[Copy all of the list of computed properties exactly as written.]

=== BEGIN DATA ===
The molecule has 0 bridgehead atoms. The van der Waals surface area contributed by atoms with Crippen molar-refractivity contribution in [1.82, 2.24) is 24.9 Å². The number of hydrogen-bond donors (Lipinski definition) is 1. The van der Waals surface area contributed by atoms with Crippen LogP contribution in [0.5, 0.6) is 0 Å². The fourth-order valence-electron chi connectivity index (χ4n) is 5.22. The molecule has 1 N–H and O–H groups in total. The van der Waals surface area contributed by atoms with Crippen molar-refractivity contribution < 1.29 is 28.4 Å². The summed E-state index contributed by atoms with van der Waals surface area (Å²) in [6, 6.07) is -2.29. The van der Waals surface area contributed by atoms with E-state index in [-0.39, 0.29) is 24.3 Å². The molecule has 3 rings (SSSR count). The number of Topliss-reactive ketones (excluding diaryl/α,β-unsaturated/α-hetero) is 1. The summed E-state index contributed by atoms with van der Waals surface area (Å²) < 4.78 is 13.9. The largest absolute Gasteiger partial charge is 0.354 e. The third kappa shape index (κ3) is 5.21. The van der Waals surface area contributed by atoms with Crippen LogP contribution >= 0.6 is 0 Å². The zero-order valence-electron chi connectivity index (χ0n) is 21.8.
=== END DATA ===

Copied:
The molecule has 0 bridgehead atoms. The van der Waals surface area contributed by atoms with Crippen molar-refractivity contribution in [1.82, 2.24) is 24.9 Å². The number of hydrogen-bond donors (Lipinski definition) is 1. The van der Waals surface area contributed by atoms with Crippen LogP contribution in [0.5, 0.6) is 0 Å². The fourth-order valence-electron chi connectivity index (χ4n) is 5.22. The molecule has 1 N–H and O–H groups in total. The van der Waals surface area contributed by atoms with Crippen molar-refractivity contribution < 1.29 is 28.4 Å². The summed E-state index contributed by atoms with van der Waals surface area (Å²) in [6, 6.07) is -2.29. The van der Waals surface area contributed by atoms with E-state index in [-0.39, 0.29) is 24.3 Å². The molecule has 3 rings (SSSR count). The number of Topliss-reactive ketones (excluding diaryl/α,β-unsaturated/α-hetero) is 1. The summed E-state index contributed by atoms with van der Waals surface area (Å²) < 4.78 is 13.9. The largest absolute Gasteiger partial charge is 0.354 e. The third kappa shape index (κ3) is 5.21. The van der Waals surface area contributed by atoms with Crippen LogP contribution >= 0.6 is 0 Å². The zero-order valence-electron chi connectivity index (χ0n) is 21.8.